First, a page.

I like the peace in the backseat, I don’t have to drive, I don’t have to speak, I can watch the country side, I can fall asleep. I’ve been learning to drive my whole life. – Arcade Fire, “In the Backseat”
A few weeks ago, I completely unplugged for five days – no phone, no internet, no meetings. No to-do list. Whatever came up, I did it.
I walked down the street without a phone attached to the side of my head. I met people’s faces. I noticed the gum on the sidewalks. I heard children’s delight and sorrows. I spent a lot of time in solitude. I cleaned, I gleaned, I cooked. I meditated, journaled, slept, cried…then meditated, journaled, slept and cried some more. At long last – the time to genuinely take care of myself. Haha – I’d spent all of September encouraging self-care in our yoga classes, and there I was, stuffing emotions and exhausted!
What surfaced during this “purification retreat” was a strong priority to re-cultivate trust and love. I am, deep down, a loving and trusting person. I admire human beings, am in awe of humanity and adore people in general. But since this past summer’s emotional betrayal, I have struggled to feel comfortable and secure in relationships – even long-standing connections. Despite teaching many yoga classes and showing up for commitments over recent weeks, I have found myself sinking into fear and isolation.
So I am forcing myself to reach out and reconnect.
Asking for help is not always easy. For most of my life I was a self-reliant, “that’s OK, I can do it myself” gal. Hence the Arcade Fire quote above. I was always in the driver’s seat, making things happen. Never in the back seat, enjoying the ride. Only over the past 8 years or so have I been able to comfortably surrender to being helped by others…to letting someone else drive.
I must actively surrender to feeling vulnerable, taking risks and accepting others’ care. I am lucky and grateful to be part of spiritual fellowships and social groups that encourage honesty and outreach. In addition, I can practice being cared for through specific yoga exercises, such as borrowing support and energy from the elements of earth and air.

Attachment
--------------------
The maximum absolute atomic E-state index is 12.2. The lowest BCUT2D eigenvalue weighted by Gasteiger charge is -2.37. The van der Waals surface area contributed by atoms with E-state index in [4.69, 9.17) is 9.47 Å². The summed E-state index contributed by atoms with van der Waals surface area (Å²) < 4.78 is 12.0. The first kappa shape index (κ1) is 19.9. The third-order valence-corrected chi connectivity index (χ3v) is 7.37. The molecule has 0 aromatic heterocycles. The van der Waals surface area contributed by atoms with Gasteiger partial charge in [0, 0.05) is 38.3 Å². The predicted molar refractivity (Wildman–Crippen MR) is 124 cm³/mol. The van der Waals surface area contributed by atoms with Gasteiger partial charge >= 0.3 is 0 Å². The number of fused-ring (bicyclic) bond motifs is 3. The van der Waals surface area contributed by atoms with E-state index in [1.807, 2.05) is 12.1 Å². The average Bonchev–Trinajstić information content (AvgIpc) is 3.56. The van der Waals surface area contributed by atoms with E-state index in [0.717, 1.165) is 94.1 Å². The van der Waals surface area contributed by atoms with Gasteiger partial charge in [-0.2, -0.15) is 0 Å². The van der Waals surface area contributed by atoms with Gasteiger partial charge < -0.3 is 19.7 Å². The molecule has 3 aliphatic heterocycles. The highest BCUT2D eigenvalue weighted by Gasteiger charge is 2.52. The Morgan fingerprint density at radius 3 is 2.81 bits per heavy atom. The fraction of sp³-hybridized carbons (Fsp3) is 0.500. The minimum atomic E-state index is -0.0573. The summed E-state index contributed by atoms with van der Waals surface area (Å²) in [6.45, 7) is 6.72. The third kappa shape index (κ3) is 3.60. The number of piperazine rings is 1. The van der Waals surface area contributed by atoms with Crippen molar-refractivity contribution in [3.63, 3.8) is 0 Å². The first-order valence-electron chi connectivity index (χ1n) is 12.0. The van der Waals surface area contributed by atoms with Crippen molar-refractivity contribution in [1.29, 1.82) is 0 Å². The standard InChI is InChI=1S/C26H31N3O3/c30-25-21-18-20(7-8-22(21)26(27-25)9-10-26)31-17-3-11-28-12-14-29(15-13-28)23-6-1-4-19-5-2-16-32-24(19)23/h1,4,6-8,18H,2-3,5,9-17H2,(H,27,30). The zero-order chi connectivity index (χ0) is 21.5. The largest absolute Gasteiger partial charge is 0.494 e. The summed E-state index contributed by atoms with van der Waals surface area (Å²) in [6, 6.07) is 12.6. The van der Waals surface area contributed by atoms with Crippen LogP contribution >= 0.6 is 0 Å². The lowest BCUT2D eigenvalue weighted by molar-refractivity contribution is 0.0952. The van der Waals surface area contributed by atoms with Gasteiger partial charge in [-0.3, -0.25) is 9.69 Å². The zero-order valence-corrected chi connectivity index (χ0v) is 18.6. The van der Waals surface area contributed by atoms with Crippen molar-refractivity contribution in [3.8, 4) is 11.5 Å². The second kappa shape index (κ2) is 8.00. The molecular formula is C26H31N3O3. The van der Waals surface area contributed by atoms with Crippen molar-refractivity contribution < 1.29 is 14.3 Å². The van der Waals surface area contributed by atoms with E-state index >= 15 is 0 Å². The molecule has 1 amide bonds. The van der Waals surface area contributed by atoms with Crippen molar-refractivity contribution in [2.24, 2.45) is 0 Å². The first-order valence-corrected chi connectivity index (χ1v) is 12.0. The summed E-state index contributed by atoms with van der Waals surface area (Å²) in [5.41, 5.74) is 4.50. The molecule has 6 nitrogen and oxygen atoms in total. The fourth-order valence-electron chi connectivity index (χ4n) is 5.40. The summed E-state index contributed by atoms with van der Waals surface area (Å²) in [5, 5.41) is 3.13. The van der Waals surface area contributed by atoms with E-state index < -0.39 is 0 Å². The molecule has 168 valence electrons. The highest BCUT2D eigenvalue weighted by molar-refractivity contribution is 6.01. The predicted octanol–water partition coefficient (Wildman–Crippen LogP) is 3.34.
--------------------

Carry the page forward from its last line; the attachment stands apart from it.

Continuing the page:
During the last weeks of September, our classes explored just that. First we grounded into earth energy. Figuratively inhaling through our feet to the crown of our heads, then exhaling back down through the soles, we rooted ourselves into the infinite stability, balance and foundation of the ground beneath us. Aside from our typical, Integral Yoga influenced set, we added standing and balancing poses such as Triangle Pose, Warrior 2 and Warrior 3 to truly reinforce the earth’s strong and ever-present support.
Next we drew upon the infinite air around us by oxygenating deeply. We energized our classic IY set by inserting Pranayama practices throughout. For example, during our Sun Salutations, we started with the rapid, naval-pumping Kapaalabhaati breath in Mountain Pose, then flowed through the 1st half of our movements with deep, three-part Deergha Swaasam breathing; in Cobra, we paused for more Kapaalabhaati; then we completed the 2nd half of the flow with Deergha Swaasam. We also turned up the heat in our floor poses by adding Kapaalabhaati to Downward Facing Boat and Upward Boat.
For me, being fortified by these natural resources represents being cared for by something or someone outside of ourselves. I surrender to being helped – and generously, that support is there for me.
If all other yoga intentions fail, the one practice that always comes through for me is surrendering control with every exhale during Poschimotanaasana. There is something about incorporating mindful Deergha Swaasam during this seated forward fold that proves profoundly effective every time. Each inhale is an opportunity to infuse myself with a positive intention. With every exhale, I let go physically and emotionally, curling inward in the upper body and sinking inward with my mind. Using long, thoroughly emptying exhales, I symbolically surrender obstacles and dissolve distractions.
If I learned anything from my own classes in September, it’s that sometimes self-care means allowing something or someone else to care for me. If I truly yearn to take my yoga into action and bring my healthiest and strongest self off the mat and into the world, I have to get out of the driver’s seat.
Turning it over and surrendering control might be the only way to rebuild trust and love.
P.S. BTW, during my “retreat,” I also went to the Nationals’ final three home games. If you’re wondering what baseball has to do with Yoga In Action…well first of all, because I love baseball so much, these three nights were acts of self-care! Most importantly – I think I reached some kind of Samadhi when I witnessed the Phillies clinch the National League East title on the 2nd night! I’ve only seen that happen on TV, and it was thrilling! I was completely blown away by the energy and although a true Nats fan, I felt a one-ness with the 1,000’s of Phillies followers there. Awesome!